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Box Turtles In Peril From Black Market Madness

Several box turtles confiscated from a black market trader in Chester County.

A law enforcement arrest of an illegal box turtle smuggler in South Carolina crawled to the top of the headlines in September. The Eastern box turtle is commonly found in the Southeast and is usually ubiquitous with people as one of the friendliest wildlife species to encounter in the wild. The equation that tempts this illegal trade remains in place today, a combination of global demand from Asia and inadequate laws protecting this species in South Carolina. The Turtle Survival Alliance based in Charleston advocates to change the current laws, or face a landscape devoid of the beloved box turtle.
S.C. Department of Natural Resources reports that 200 box turtles were in possession of the smuggling operation based in Chester County. Since box turtles are not usually found in high concentrations, it is particularly alarming to find such a high number of box turtles ready for smuggling. The questions raised from this bust include how many other smugglers are out there, what is number of people that are scooping up box turtles for pay, and what can be done to prevent box turtles from being harvested from any protected properties that are open to the public.
Will Dillman is a herpetologist with the SCDNR. “We know this illegal trade is going on, and we are beginning to catch more of the offenders,” said Dillman. “Box turtles are a part of the International pet trade, food trade, and medicinal trade. Other turtle species are in peril too, but the more colorful and ornate the turtle, the higher the black market price in Asia. A longtime cultural affinity for turtles in Asia has driven many of their turtle species past the brink of sustainability, and they have the disposable income that is fueling global demand.”
“The success story of rescuing these 200 box turtles is tempered by the fact that box turtles have a high site fidelity,” said Dillman. “Once they are removed from their home range, they don’t do well when released into a new area. We are working on perfecting the soft-release system of returning a box turtle to a small habitat range that is fenced off. If the box turtle shows signs of stress we can retrieve it and try again somewhere else. If the box turtle does well in the enclosure then the restrictions are removed, and they are left in the wild.”
Jordan Gray is the Communications Coordinator for the Turtle Survival Alliance. “We were founded in 2001 in Texas and then established a Turtle Survival Center in 2013 in the Lowcountry and moved our headquarters to South Carolina,” said Gray. “We work with 118 species of turtles and tortoises around the world, including the Top 20 endangered turtles. The illegal trade of the Eastern box turtle is a hot topic right now, and South Carolina is at the epicenter of much of the discussion.”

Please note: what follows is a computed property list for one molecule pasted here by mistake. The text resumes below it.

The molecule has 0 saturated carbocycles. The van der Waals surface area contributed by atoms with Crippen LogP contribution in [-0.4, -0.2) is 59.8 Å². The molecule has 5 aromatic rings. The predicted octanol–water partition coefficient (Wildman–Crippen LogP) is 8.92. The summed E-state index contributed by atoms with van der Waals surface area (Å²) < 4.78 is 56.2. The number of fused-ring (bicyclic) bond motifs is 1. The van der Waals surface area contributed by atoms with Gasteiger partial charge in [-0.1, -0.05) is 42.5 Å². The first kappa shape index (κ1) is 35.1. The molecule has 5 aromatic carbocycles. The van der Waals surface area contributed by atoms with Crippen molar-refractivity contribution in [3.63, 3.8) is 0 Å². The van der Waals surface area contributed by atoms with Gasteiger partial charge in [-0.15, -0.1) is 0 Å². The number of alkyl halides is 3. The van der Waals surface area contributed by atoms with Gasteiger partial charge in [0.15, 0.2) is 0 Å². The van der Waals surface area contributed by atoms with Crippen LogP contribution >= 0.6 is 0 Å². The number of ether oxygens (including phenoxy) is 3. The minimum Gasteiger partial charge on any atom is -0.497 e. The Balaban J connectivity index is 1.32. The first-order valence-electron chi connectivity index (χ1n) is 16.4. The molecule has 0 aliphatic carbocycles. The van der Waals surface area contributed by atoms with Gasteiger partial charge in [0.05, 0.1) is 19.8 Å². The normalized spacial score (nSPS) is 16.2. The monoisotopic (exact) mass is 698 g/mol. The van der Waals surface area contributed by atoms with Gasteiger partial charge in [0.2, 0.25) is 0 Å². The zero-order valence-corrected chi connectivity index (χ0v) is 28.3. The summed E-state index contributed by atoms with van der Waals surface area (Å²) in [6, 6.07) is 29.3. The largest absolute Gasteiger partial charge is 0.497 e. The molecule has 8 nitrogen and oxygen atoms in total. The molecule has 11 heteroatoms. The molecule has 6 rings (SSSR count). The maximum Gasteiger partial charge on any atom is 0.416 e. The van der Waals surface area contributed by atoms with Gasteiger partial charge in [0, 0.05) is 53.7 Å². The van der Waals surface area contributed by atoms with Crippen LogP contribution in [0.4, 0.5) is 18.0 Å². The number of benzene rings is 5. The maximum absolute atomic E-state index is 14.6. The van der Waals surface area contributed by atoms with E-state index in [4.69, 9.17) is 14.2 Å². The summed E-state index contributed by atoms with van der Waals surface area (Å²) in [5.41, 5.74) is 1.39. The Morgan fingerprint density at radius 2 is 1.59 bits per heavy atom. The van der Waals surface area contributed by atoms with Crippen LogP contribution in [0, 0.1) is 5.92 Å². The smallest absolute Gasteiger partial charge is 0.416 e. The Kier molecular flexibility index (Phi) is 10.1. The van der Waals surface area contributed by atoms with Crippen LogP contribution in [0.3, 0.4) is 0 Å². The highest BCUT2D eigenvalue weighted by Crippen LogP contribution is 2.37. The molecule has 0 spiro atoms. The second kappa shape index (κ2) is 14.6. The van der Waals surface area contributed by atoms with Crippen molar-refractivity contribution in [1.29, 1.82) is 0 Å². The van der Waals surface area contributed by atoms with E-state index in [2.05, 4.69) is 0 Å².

“The Eastern box turtle lives in 26 states, and S.C. is the only state to allow the common harvest of them for the legal pet trade,” said Gray. “An unintended consequence of this law is that turtle laundering is more likely to occur here because the laws are weak. It’s no coincidence that we see more arrests for turtle trafficking as prices surge, rivaling crime levels synonymous with drug dealing. We are hoping to raise awareness and educate S.C. lawmakers about making changes to the laws that will decrease the chance for criminal activity.”
“Regarding the life history and reproduction of the Eastern Box Turtle, a female turtle is around ten years old before they can lay eggs,” said Gray. “Each year after that, she can lay two nests a year with about five eggs each, but mortality rates are high, so it might take multiple years to merely increase the population by a few turtles. Evidence exists that removing several box turtles in a small area can cause that local population to crash. And the average age a box turtle can live is 50 to 80-years old.”
SCDNR uses undercover game wardens to patrol for illegal smuggling of feral hogs and protected species, and they are increasingly aware of the targeting of reptiles. Even with increased efforts, it impossible to know the real toll that the black market is taking on the Eastern Box Turtle in South Carolina. It’s equally impossible to know the huge sums of money being offered for black market turtles.
Here at home, we need to ask ourselves if our National Wildlife Refuge lands, National Forest lands, Wildlife Management Areas, and Heritage Trust lands are wide open to being picked clean of box turtles and other biological diversity by sinister forces? A better question might be, how long has it been since you saw a box turtle in the woods?
Jeff Dennis is a Lowcountry native. Read his blog at LowcountryOutdoors.com

Jeff Dennis
Jeff Dennis, Contributor (374 Posts)

Jeff Dennis is a Lowcountry native. Read his blog at www.LowcountryOutdoors.com